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Constantinople. It is difficult to say whether such subtle hints were understood in Moscow (as, by the way, in the case of Sylvester Kosov's speech at the Golden Gate). However, despite all their rhetorical exercises, the Kiev clergy, apart from confirming their birthday rights, did not receive any guarantees (first of all, the royal charter) regarding the status of their metropolitanate.35
It should be noted that in this case, and over the next few decades, the argument for the historical dependence of the Kiev Metropolitanate on Constantinople was based on the same arsenal of "historical facts" and statements formed in the first decades of the XVII century. for the "war of words" with the Uniates. For the first time, Zacharias Kopystensky addressed Kiev-Russian history as a "well of arguments" to confirm the historical tradition of "Russian Orthodoxy" and its indissoluble connection with Constantinople in his "Palinody"36. In the "ancient chronicles and chroniclers", he allegedly found the necessary evidence, in particular about the stay of the Apostle Andrew"on the mountains of Kiev", repeated Baptism of Russia by Constantinople and about individual Russian princes and saints. All this, in general, was presented as invisible evidence of the manifestation of God's constant grace to the Russian Church, which in turn demonstrated its special mission and status.37 The handwritten work of Zacharias Kopystensky, which is widely distributed among the Orthodox, not only refuted the arguments of Lev Krevza's "defense of the union" (1617), but also provided justification for the legal status of the Orthodox Kievan Metropolis in the Polish-Lithuanian Commonwealth, which in the 1620s, as is known, was not recognized by the king. In addition, this text formed the ideological basis for printed texts of the Mohyla era - primarily those that promoted the uniqueness and self-sufficiency of the Russian Church and Kiev as its sacred center. After 1654, the ideas and book toposes that previously formed the image of Kiev as a "God-protected city" and the place of the "church of Vladimir", and it itself was endowed with an unusual historical mission, were transferred to the political-state plane.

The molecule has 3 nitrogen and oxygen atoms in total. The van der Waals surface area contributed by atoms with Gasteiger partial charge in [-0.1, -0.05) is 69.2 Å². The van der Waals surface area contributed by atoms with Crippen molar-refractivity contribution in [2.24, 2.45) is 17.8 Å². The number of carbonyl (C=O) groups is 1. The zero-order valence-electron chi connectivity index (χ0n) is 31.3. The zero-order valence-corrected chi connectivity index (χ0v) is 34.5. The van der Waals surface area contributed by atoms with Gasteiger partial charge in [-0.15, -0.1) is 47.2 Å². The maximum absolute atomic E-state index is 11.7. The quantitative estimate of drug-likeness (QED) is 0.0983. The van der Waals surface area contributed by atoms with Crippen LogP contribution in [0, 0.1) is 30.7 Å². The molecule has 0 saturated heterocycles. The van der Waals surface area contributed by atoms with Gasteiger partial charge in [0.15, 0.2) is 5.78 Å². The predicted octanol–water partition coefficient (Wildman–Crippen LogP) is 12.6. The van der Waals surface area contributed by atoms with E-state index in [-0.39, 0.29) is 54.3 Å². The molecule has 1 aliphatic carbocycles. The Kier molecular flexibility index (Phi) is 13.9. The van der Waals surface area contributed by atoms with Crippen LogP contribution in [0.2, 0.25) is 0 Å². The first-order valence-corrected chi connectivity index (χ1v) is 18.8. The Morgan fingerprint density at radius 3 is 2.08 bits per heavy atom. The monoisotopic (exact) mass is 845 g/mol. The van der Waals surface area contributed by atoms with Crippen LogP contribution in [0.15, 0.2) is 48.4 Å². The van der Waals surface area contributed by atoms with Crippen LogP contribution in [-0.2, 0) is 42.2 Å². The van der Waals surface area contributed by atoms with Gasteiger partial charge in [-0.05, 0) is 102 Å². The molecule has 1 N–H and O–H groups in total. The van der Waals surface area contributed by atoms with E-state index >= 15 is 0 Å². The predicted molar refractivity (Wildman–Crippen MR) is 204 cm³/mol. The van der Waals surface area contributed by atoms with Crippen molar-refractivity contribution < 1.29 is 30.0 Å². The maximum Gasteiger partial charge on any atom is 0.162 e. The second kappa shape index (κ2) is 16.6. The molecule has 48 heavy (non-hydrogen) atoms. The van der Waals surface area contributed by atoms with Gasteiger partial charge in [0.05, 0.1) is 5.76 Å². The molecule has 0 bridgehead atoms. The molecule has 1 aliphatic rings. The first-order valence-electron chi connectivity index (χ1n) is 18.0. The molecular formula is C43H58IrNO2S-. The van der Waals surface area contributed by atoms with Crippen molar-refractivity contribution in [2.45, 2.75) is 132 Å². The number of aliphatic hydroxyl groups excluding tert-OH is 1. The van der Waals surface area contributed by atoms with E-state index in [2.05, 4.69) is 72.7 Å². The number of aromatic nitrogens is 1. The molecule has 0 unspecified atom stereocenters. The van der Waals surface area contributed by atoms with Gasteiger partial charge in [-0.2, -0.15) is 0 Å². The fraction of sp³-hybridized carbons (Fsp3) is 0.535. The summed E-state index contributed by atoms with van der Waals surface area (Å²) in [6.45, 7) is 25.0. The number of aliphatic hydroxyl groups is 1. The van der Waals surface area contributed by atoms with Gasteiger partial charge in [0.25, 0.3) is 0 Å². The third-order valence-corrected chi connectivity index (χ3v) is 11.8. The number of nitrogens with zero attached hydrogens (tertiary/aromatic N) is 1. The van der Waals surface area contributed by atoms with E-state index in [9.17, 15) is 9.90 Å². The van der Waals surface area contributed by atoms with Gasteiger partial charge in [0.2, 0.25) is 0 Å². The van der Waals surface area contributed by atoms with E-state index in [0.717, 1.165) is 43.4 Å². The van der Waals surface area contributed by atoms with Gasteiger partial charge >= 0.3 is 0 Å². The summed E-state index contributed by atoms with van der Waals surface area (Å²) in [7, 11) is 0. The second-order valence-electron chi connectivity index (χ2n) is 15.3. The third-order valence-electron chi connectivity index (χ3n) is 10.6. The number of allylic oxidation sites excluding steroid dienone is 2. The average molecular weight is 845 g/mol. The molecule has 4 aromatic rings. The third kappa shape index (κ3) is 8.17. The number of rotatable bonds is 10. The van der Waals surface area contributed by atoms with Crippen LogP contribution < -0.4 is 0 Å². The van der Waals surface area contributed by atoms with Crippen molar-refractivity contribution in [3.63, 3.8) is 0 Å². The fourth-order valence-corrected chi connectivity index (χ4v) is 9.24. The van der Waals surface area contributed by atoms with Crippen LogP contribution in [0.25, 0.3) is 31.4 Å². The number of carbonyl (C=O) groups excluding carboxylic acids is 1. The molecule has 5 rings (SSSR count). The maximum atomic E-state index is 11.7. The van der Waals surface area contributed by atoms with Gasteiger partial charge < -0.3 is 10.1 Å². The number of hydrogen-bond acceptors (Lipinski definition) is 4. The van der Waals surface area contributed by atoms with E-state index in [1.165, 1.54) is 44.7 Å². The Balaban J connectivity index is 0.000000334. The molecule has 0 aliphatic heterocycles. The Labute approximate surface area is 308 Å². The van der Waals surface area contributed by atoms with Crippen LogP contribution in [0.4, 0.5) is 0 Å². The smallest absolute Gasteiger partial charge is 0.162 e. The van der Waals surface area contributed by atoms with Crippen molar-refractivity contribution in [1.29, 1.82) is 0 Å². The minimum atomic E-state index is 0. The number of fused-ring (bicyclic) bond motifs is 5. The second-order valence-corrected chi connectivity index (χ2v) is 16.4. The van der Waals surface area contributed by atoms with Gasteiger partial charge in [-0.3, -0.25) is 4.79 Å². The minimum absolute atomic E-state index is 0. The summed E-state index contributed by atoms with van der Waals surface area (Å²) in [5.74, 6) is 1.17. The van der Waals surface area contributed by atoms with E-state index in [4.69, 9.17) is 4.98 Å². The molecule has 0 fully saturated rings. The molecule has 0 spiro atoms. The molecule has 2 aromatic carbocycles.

Also, after 1654. The Kiev hierarchs, both in petitions and in printed publications, actively proclaimed the" historical right " of the tsar to Kiev38.

35 the embassy's materials contain copies of royal letters to the Metropolitan and abbots of Kiev monasteries with identical wording like " give the Metropolitan (otherwise - Archimandrite of the Caves or Abbot - Ya. Z.) the former grafts, buildings that the Grand Dukes of Russia and the kings of Poland have [...] ownership and income " (div.: RGADA. - F. 124. - Op. 1. - N 17. - Stb. 134-146). As for the rights of the clergy, instructions were sent to the Kiev voivodes forbidding them to interfere with the jurisdiction of the ecclesiastical court (see: Ibid. - Stb. 148-149).

36 See, in particular, the observations of S. Savchenko on the nature of the author's use of" Palinody " plots of ancient Russian history: Savchenko S. Drevnyaya Rus ' v polemicheskoi literatury kontsa XVI-XVII vvakh [Ancient Russia in polemical literature of the late XVI-XVII centuries]. Dnepropetrovsk, 2007, pp. 51-60.

Yakovenko N. 37 Symbol "The God-protected City" ... - pp. 311-314.

38 Here it is appropriate to recall the works of Lazar Baranovich "The Sword of the Spirit" (1666) and "trumpets of words preached" (1674). Engravings and postscripts in the preface to these publications proclaimed the" historical right "of the tsar to the" Kievan fatherland "and the entire"Orthodox Russian people". In the "Spiritual Sword", a poem placed in front of an engraving depicting the royal family tree, the roots of which go back to Prince Vladimir, we read: